- Design data
- Technical data
- Analysis reports
- Test reports
- Maintenance records
- Operational logs
The analyst should interview witnesses to the failure, operators, maintenance personnel, system designers and other people involved in gearbox design, operation and maintenance. The team leader should identify those responsible for operating the gearbox to provide information and resources the analyst needs.
Gear failures often attract onlookers or other curious parties. However, it’s imperative to preserve evidence and it’s in the best interest of the investigation to restrict access to the failed gearbox. If possible, the team leader should arrange to quarantine the gearbox and schedule an inspection as soon after the gear failure as possible. Failure conditions can determine when and how to conduct an analysis. It’s best to shutdown a failing gearbox as soon as possible to limit damage. To preserve evidence, carefully plan the failure investigation to include shutdown, in-situ inspections, gearbox removal, transport, storage and disassembly.
Prepare for inspection
Before visiting the failure site, the team should explain to the site contact person what is needed for the gearbox inspection, including personnel, equipment and working conditions. Ideally, the analyst should visit the site as soon as possible after failure. If an early inspection isn’t possible, someone at the site must take measures to preserve the evidence.
The analyst needs as much background information as possible, including manufacturer’s specifications, service history, load data and lubricant analyses. The analyst might send the site’s contact person a questionnaire to help expedite information gathering (Download Figure 1 using the "Download Now" button at the bottom of the page).
Before starting the inspection, the analyst should review background information and gearbox service history before interviewing those involved in the design, installation, startup, operation, maintenance and failure of the gearbox. Plant personnel should reveal all they know about the gearbox, even if some facts seem unimportant.
In some situations, the high cost of shutdown will limit the time available for inspection, in which case careful planning is required. It may require dividing tasks between two or more analysts to reduce downtime.
Keep it running?
If the gears are damaged but still functional, you may decide to continue operation and monitor damage progression. In this case, monitor the gear system under the analyst’s supervision. The analyst should ensure there are no risks to human life. For critical applications, the analyst should examine the gears with magnetic particle inspection to ensure there aren’t any cracks that prevent safe continued operation.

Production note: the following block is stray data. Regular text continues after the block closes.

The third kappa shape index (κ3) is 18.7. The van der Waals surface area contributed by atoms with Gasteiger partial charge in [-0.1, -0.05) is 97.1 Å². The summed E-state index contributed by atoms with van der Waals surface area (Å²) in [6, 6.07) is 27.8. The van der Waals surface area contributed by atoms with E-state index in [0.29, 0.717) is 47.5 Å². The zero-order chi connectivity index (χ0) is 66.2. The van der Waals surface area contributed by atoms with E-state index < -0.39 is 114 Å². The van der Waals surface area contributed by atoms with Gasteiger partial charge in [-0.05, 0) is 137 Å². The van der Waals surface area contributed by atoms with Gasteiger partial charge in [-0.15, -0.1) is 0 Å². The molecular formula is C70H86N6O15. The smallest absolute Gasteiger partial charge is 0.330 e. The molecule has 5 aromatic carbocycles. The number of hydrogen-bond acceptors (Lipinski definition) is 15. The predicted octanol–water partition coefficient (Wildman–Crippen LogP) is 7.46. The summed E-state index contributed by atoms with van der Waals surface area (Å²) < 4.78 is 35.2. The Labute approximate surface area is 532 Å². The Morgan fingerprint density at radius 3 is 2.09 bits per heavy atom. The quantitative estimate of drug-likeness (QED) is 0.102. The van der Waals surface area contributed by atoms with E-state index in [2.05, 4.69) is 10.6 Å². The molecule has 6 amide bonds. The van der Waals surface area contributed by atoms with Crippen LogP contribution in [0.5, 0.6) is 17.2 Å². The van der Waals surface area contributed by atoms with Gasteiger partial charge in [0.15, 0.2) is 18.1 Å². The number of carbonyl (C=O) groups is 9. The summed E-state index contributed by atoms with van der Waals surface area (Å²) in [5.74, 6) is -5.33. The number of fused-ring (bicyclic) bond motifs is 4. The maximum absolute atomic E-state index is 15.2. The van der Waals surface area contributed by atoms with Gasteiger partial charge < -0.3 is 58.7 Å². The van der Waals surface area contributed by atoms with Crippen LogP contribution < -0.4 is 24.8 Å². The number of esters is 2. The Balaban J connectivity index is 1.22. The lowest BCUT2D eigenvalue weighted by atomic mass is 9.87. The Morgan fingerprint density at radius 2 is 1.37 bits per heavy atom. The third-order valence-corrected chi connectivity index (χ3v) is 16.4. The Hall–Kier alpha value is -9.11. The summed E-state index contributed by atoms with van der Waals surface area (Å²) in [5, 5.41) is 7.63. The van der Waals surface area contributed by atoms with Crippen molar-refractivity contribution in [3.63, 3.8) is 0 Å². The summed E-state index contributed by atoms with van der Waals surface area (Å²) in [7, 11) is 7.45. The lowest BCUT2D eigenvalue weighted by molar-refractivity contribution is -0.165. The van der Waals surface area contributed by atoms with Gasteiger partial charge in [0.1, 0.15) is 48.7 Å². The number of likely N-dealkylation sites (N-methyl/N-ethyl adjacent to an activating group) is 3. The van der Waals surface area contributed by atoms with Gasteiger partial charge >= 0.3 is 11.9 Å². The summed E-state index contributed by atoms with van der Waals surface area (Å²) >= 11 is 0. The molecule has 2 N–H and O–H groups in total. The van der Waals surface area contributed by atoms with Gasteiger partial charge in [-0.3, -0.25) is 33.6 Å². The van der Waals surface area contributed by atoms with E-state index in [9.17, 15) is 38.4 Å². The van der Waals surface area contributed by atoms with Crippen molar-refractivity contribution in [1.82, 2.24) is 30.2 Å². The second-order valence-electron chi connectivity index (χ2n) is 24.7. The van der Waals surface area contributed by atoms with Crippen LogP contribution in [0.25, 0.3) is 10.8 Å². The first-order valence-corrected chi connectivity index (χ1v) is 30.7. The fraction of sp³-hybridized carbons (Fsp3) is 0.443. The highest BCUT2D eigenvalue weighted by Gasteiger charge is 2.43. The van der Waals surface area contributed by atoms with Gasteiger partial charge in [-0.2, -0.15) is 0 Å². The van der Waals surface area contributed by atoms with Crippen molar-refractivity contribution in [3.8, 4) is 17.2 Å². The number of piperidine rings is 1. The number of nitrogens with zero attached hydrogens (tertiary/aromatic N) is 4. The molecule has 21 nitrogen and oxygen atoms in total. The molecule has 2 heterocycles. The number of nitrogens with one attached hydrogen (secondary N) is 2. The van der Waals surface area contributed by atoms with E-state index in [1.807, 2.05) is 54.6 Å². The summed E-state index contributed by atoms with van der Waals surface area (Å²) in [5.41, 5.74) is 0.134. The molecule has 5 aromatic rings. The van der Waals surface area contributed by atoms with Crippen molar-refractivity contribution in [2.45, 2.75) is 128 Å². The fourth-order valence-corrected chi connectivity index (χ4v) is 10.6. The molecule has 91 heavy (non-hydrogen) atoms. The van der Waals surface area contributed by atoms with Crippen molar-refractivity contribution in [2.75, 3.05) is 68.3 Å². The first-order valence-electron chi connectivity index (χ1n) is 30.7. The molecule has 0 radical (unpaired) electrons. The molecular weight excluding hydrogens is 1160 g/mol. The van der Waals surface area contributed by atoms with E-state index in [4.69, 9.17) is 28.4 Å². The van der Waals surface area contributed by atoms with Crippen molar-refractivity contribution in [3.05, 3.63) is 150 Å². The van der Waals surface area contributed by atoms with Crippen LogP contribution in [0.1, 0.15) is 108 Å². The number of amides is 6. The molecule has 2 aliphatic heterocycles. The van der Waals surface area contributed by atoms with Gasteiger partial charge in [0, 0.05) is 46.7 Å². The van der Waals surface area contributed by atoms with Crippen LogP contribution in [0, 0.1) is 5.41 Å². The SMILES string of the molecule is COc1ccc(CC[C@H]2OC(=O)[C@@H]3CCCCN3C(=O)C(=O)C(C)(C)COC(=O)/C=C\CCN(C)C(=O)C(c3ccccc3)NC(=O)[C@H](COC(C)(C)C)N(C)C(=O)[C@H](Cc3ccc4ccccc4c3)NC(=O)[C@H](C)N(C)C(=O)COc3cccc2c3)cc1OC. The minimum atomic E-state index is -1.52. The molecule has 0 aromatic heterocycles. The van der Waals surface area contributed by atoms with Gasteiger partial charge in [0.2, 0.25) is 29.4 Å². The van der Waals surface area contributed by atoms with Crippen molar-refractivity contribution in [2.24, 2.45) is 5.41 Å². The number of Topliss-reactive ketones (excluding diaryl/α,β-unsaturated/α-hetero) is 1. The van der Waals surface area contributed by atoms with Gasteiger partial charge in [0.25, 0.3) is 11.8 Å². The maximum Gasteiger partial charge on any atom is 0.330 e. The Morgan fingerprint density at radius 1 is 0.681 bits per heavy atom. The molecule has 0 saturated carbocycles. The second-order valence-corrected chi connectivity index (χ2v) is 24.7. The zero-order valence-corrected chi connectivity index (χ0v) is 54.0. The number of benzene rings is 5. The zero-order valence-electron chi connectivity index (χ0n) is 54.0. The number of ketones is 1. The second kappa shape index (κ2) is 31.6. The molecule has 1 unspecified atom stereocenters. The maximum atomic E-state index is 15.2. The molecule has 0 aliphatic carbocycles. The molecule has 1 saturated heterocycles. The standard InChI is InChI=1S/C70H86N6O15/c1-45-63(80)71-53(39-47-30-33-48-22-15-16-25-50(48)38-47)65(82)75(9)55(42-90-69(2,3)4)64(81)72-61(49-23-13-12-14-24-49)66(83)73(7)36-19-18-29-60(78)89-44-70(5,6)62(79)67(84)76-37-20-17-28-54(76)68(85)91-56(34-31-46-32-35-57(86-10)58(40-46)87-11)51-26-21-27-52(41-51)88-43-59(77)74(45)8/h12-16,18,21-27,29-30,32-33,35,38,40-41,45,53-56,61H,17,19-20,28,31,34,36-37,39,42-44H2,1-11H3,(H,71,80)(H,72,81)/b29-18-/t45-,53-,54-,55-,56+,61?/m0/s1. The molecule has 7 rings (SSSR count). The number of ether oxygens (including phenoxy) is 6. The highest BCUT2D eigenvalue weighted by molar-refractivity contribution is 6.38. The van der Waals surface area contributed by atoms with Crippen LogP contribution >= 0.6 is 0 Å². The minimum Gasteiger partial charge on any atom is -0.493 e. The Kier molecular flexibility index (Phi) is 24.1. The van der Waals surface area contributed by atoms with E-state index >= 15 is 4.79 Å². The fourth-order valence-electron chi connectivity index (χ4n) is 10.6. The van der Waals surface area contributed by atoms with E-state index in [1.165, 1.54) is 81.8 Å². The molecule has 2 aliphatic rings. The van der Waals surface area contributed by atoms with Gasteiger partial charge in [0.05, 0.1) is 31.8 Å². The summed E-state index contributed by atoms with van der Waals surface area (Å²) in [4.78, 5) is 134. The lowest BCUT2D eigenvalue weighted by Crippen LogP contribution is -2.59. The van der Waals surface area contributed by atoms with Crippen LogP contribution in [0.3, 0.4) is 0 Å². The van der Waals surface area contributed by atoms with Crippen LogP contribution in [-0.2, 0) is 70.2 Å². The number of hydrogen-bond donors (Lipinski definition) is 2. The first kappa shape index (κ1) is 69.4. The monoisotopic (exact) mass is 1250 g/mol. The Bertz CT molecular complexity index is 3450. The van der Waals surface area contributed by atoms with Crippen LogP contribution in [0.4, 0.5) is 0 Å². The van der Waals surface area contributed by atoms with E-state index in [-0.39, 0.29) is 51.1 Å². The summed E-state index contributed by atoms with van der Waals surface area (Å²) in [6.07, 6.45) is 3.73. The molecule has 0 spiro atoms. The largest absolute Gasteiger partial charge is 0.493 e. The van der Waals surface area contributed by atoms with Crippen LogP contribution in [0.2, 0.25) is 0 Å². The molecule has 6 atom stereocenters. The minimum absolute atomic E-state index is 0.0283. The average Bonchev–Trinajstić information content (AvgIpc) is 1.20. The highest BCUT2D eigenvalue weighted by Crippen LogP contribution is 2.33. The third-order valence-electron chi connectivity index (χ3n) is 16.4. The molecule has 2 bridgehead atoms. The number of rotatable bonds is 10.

Other routine analysis actions the analyst should perform are a visual inspection and measurement of temperature, sound and vibration. The analyst should collect samples of lubricant for analysis and examine the oil filter for wear debris and contaminants, and inspect magnetic plugs for wear debris.
Then, it’s time to drain, flush and refill the reservoir.
Gear tooth contact patterns
The next steps to follow are important. Clean the inspection port cover and the surrounding area. Remove the cover, being careful not to contaminate the gearbox interior. Observe the condition of gears, shafts and bearings.
If there’s evidence of gear misalignment such as macropitting concentrated at ends of teeth, but no broken teeth or other failures that would prohibit rotating the gears, record the gear tooth contact patterns. The way gear teeth touch indicates how they’re aligned. Tooth contact patterns may be recorded under loaded or unloaded conditions (Figure 2). No-load patterns aren’t as reliable as loaded patterns for detecting misalignment because the marking compound is relatively thick and no-load tests don’t include misalignment caused by load, speed or temperature. Therefore, follow any no-load tests with loaded tests.
For no-load tests, paint the teeth of one gear with a soft marking compound and roll the teeth through the mesh so compound transfers to the unpainted gear. Turn the pinion by hand while applying a light load to the gear shaft by hand or brake. Use clear tape to lift the patterns from the gear and mount the tape on white paper to form a permanent record (Figure 3). The compound PT-650 Tooth Marking Grease available from Products/Techniques, Inc. (909) 877-3951, works best. Scotch No. 845 Book Tape (2-in. width) works well for lifting contact patterns.
For loaded tests, thoroughly clean the teeth with a solvent. Brush paint several teeth on one or both gears with a thin coat of machinist’s layout fluid (Dykem). Run the gears under load for sufficient time to wear off the lacquer and establish the contact pattern. Photograph patterns for a permanent record.
Record loaded contact patterns under several loads, for example, 25%, 50%, 75%, and 100%. Inspect patterns after running about one hour at each load to monitor how patterns change with load. Ideally, the patterns shouldn’t vary with load. Optimum contact patterns cover nearly 100% of the active face of gear teeth under full load, except at extremes along tooth tips, roots and ends, where contact is lighter as evidenced by traces of lacquer.
Finally, measure and record gear backlash and the endplay and radial movement of the input and output shafts.
To view part II, visit http://www.plantservices.com/articles/2006/100.html.
Robert Errichello is a gear consultant who owns Geartech in Townsend, Mont. Contact him at email@example.com and (406) 266-4624.